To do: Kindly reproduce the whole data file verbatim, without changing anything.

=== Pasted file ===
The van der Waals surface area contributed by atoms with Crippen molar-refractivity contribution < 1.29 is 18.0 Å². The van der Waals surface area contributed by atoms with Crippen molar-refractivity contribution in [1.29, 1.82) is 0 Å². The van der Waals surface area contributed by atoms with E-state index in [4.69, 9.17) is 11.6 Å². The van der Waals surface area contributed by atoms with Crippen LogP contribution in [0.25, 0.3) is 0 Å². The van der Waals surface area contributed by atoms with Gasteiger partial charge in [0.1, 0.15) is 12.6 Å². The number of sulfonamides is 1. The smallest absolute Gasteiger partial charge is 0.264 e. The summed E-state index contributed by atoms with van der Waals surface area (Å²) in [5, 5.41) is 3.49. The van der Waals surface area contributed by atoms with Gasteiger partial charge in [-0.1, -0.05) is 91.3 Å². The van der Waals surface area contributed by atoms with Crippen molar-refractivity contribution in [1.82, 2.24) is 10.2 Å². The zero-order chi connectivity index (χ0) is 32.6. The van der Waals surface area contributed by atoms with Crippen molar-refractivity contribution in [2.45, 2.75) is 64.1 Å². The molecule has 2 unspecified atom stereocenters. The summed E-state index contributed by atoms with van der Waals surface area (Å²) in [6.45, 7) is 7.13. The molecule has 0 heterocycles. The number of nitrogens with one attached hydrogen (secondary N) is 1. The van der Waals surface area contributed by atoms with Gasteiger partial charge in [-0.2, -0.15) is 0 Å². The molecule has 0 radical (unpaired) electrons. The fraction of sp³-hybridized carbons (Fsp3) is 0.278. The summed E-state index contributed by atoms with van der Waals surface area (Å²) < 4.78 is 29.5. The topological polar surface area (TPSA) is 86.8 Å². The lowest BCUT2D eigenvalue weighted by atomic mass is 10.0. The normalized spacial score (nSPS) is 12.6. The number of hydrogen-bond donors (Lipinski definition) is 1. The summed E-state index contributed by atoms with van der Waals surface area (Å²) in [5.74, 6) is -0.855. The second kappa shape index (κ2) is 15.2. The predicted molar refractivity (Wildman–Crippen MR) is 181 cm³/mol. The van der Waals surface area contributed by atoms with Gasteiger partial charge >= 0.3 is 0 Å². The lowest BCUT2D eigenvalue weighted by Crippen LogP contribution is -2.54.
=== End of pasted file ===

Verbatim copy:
The van der Waals surface area contributed by atoms with Crippen molar-refractivity contribution < 1.29 is 18.0 Å². The van der Waals surface area contributed by atoms with Crippen molar-refractivity contribution in [1.29, 1.82) is 0 Å². The van der Waals surface area contributed by atoms with E-state index in [4.69, 9.17) is 11.6 Å². The van der Waals surface area contributed by atoms with Crippen LogP contribution in [0.25, 0.3) is 0 Å². The van der Waals surface area contributed by atoms with Gasteiger partial charge in [0.1, 0.15) is 12.6 Å². The number of sulfonamides is 1. The smallest absolute Gasteiger partial charge is 0.264 e. The summed E-state index contributed by atoms with van der Waals surface area (Å²) in [5, 5.41) is 3.49. The van der Waals surface area contributed by atoms with Gasteiger partial charge in [-0.1, -0.05) is 91.3 Å². The van der Waals surface area contributed by atoms with Crippen molar-refractivity contribution in [1.82, 2.24) is 10.2 Å². The zero-order chi connectivity index (χ0) is 32.6. The van der Waals surface area contributed by atoms with Crippen molar-refractivity contribution in [2.45, 2.75) is 64.1 Å². The molecule has 2 unspecified atom stereocenters. The summed E-state index contributed by atoms with van der Waals surface area (Å²) in [6.45, 7) is 7.13. The molecule has 0 heterocycles. The number of nitrogens with one attached hydrogen (secondary N) is 1. The van der Waals surface area contributed by atoms with Gasteiger partial charge in [-0.2, -0.15) is 0 Å². The molecule has 0 radical (unpaired) electrons. The fraction of sp³-hybridized carbons (Fsp3) is 0.278. The summed E-state index contributed by atoms with van der Waals surface area (Å²) < 4.78 is 29.5. The topological polar surface area (TPSA) is 86.8 Å². The lowest BCUT2D eigenvalue weighted by atomic mass is 10.0. The normalized spacial score (nSPS) is 12.6. The number of hydrogen-bond donors (Lipinski definition) is 1. The summed E-state index contributed by atoms with van der Waals surface area (Å²) in [5.74, 6) is -0.855. The second kappa shape index (κ2) is 15.2. The predicted molar refractivity (Wildman–Crippen MR) is 181 cm³/mol. The van der Waals surface area contributed by atoms with Gasteiger partial charge >= 0.3 is 0 Å². The lowest BCUT2D eigenvalue weighted by Crippen LogP contribution is -2.54.